The additonal diagnostics for generics are somewhat useful. They do catch a lot of strange corner cases in the generics specifications. Since we use generics rather heavily (and sometimes in exotic ways), I'm happy with this addition, but I think most developers won't notice.
The improved library presentation also fixes a small annoyance. I used to have to filter out all libraries from the project view to avoid having a huge set of crap in there. Especially for Maven-driven projects, which include every JAR in the world, this is an important feature.
Finally, the class disassembly is very nice, but unfortunately, with Maven's automatic source download feature, I don't use it anymore. Wish I'd had that a year ago...
The less good
This is supposed to be a balanced review, so I have to say something bad... bear with me.
The main annoyance with this release is that a lot of those new features have additional preferences, but those only overload the already busy preference panes. One more checkbox here, one more checkbox there, and you end up with a huge amount of checkboxes. The Eclipse preferences are comparatively messy compared to, say, Netbeans'. In all fairness, Netbeans' doesn't let you configure all that much unless you go to advanced mode, but maybe an advanced mode is what Eclipse needs. All I know is that it's starting to get really, really busy in there, despite the fact that some preference pages have very little on them (see General | Search, for instance). To me, it looks like the nature of the project (it's a plugin-driven platform) has unfortunate side effects when it comes to preference management.
The only other annoyance for me is that I was becoming spoiled rotten with the new features every minor release of Eclipse was bringing. This release does not bring much new stuff, especially from the basic IDE front. This is somewhat less true of WTP, but I'd still like to see more advanced IntelliJ features in WTP, like advanced refactoring support for CSS files. As such, Europa is a bit underwhelming. It seems like many of the features are "gadgets", and there isn't much new stuff. I'd like to see implementation of more refactorings, for instance.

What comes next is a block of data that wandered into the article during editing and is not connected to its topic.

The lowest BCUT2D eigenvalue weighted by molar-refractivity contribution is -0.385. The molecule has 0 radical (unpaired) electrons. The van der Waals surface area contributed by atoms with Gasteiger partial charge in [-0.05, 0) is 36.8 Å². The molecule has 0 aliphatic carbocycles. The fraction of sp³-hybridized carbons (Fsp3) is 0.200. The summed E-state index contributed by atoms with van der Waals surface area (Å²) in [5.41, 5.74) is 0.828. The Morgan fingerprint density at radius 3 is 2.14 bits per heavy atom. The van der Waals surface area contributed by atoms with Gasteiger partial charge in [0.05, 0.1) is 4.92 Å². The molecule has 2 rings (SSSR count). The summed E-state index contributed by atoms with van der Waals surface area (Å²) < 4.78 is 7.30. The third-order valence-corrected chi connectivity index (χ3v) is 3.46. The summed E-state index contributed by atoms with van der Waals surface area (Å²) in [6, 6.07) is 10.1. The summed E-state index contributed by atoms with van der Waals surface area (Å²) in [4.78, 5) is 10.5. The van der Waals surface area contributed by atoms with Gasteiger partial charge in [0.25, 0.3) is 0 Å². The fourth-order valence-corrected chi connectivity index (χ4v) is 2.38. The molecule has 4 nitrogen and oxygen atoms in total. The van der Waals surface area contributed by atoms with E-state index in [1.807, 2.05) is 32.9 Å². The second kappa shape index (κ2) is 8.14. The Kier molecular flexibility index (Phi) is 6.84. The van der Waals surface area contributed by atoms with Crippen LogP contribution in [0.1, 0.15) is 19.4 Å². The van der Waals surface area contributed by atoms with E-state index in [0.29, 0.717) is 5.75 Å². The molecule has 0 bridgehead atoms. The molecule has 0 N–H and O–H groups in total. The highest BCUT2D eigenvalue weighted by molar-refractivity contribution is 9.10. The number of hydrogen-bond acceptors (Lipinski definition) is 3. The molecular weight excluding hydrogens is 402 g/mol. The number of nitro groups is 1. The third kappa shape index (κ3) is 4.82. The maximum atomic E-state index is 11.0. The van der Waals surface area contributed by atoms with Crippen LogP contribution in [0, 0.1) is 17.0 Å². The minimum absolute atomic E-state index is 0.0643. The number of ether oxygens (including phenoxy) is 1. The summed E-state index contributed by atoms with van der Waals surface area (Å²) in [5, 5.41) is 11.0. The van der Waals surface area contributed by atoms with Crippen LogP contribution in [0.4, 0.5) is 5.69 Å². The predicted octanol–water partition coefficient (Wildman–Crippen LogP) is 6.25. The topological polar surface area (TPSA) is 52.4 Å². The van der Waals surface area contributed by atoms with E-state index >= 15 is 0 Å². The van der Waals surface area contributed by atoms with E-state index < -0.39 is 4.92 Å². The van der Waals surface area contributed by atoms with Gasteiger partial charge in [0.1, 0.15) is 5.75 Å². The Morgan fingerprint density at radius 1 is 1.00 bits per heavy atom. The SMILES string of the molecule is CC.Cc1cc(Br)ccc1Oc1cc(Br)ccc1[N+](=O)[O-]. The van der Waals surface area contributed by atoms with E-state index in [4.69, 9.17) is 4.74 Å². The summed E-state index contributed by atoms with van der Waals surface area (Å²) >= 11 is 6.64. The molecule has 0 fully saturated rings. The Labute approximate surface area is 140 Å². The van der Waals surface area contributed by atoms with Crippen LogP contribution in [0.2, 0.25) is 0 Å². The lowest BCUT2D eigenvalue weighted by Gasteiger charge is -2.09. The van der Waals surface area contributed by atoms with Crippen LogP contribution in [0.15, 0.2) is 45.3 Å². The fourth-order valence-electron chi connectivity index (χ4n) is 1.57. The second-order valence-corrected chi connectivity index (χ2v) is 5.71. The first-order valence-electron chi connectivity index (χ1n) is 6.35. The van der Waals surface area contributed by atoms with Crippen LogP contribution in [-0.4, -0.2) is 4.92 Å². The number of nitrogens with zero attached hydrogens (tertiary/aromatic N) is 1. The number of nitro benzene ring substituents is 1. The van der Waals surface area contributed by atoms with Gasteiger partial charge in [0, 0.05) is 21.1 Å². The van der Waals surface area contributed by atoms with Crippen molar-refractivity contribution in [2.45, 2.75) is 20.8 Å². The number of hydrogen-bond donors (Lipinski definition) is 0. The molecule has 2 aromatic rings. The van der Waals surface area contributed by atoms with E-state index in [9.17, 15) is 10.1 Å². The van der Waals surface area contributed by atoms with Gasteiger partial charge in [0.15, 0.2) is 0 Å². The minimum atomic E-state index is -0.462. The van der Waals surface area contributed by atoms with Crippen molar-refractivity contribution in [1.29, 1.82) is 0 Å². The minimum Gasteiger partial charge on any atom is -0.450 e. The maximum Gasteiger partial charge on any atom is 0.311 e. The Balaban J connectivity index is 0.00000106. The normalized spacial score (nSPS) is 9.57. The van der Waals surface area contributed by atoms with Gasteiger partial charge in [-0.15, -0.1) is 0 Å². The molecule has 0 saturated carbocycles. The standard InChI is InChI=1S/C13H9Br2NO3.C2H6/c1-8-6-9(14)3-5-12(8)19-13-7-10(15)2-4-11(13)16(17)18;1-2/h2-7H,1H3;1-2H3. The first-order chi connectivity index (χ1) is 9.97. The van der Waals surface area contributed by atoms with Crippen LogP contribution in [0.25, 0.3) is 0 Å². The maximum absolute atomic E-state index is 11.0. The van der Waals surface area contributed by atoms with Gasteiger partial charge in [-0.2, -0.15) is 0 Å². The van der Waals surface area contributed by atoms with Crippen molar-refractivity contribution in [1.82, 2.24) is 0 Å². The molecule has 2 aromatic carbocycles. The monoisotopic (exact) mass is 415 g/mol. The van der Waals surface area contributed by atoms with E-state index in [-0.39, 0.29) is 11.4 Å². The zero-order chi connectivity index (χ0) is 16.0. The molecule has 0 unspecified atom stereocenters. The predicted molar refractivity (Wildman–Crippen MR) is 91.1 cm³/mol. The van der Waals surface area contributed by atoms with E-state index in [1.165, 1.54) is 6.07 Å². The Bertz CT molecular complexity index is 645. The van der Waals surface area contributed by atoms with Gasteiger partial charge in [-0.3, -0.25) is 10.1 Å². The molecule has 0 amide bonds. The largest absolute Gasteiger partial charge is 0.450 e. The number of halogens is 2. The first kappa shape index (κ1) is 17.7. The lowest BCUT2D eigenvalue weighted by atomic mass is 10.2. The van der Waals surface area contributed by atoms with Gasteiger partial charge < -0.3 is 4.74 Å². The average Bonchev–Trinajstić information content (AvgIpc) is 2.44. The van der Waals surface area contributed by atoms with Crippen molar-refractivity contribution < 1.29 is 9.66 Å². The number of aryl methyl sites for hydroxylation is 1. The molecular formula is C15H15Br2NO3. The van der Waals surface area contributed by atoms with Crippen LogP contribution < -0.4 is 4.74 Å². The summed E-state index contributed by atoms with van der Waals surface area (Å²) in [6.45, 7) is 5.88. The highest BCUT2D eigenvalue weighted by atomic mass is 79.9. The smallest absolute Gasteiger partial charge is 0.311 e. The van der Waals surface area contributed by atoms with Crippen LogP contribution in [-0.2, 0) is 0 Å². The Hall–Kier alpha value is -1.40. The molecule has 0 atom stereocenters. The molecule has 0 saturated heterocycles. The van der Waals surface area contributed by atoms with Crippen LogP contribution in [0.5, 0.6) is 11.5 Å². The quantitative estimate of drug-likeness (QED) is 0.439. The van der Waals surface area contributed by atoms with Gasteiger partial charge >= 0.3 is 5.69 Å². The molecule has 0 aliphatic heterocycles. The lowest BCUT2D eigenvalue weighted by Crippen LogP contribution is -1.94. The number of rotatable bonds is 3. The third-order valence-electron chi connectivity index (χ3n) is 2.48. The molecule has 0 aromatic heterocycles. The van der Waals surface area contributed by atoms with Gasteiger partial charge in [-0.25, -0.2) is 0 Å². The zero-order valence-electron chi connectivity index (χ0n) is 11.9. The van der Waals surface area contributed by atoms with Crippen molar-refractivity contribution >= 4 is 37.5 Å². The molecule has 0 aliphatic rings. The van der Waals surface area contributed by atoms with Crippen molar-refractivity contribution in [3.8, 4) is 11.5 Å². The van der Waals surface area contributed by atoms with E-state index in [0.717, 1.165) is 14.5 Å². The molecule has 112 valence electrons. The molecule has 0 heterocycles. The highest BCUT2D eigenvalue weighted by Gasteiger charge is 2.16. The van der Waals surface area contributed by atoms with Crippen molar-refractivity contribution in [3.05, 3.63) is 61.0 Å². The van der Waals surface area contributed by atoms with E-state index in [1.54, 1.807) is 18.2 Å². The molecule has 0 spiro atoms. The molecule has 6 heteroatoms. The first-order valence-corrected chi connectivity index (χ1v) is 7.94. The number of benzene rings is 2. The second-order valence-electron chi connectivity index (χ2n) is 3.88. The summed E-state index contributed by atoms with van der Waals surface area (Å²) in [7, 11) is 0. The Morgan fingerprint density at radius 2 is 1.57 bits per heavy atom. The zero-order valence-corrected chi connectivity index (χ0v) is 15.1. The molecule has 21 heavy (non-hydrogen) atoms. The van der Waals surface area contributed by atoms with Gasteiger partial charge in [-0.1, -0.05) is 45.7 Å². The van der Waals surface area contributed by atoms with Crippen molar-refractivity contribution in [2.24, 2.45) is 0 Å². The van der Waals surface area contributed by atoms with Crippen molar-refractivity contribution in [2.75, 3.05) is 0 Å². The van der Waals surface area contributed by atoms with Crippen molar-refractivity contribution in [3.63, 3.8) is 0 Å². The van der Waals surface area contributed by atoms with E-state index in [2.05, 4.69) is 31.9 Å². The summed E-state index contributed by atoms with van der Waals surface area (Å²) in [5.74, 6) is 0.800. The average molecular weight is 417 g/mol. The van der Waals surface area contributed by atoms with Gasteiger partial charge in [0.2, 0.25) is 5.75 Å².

Still, despite all this, it looks like a worthy release. The additional features in WTP are nice, and it's probable that the JSF developers out there will be even happier. And, despite my whining about the lack of "big" changes, the small things count quite a bit as well, such as the new maximized look and the increased performance.
Is it worth upgrading from Eclipse 3.2/WTP 1.5? Well, maybe. I guess it depends what features you're using. For me, it was worth it, if only for the increased performance. It will be worth it eventually anyhow. But for the average Java/JSP developer, I'm not sure there's a compelling reason to upgrade as soon as it's hot the press. For EJB or JSF developers, the picture is likely to be very different, but I admit that I don't use those technologies much anymore.
Still, Eclipse will remain my main IDE. As an aside, yes, I've tried Netbeans 6, but there's always something in the way it wants to work (usually with web projects) that don't match my way of working. Eclipse is very complex, but it's also very flexible, and I always manage to make it do what I want. That is why it remains my main IDE, and why I'll upgrade to Europa. Hey, what am I talking about! I'm already running it! :-)